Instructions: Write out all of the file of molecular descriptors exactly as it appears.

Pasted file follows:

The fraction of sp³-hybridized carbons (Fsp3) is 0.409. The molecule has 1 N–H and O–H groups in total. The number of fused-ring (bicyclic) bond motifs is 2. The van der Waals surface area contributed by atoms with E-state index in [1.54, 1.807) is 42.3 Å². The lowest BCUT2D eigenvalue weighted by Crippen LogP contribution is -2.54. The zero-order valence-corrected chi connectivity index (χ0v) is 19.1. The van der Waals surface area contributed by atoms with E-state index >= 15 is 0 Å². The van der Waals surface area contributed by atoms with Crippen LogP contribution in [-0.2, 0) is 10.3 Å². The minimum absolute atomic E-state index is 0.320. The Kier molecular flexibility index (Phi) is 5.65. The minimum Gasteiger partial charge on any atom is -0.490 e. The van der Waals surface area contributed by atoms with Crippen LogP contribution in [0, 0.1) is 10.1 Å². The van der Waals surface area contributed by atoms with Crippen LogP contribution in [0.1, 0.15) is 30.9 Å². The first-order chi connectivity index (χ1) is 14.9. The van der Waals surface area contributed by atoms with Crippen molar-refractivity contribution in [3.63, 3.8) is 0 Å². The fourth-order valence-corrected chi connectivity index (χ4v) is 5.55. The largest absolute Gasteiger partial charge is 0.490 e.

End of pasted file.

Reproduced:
The fraction of sp³-hybridized carbons (Fsp3) is 0.409. The molecule has 1 N–H and O–H groups in total. The number of fused-ring (bicyclic) bond motifs is 2. The van der Waals surface area contributed by atoms with E-state index in [1.54, 1.807) is 42.3 Å². The lowest BCUT2D eigenvalue weighted by Crippen LogP contribution is -2.54. The zero-order valence-corrected chi connectivity index (χ0v) is 19.1. The van der Waals surface area contributed by atoms with E-state index >= 15 is 0 Å². The van der Waals surface area contributed by atoms with Crippen LogP contribution in [-0.2, 0) is 10.3 Å². The minimum absolute atomic E-state index is 0.320. The Kier molecular flexibility index (Phi) is 5.65. The minimum Gasteiger partial charge on any atom is -0.490 e. The van der Waals surface area contributed by atoms with Crippen LogP contribution in [0, 0.1) is 10.1 Å². The van der Waals surface area contributed by atoms with Crippen LogP contribution in [0.1, 0.15) is 30.9 Å². The first-order chi connectivity index (χ1) is 14.9. The van der Waals surface area contributed by atoms with Crippen molar-refractivity contribution in [3.63, 3.8) is 0 Å². The fourth-order valence-corrected chi connectivity index (χ4v) is 5.55. The largest absolute Gasteiger partial charge is 0.490 e.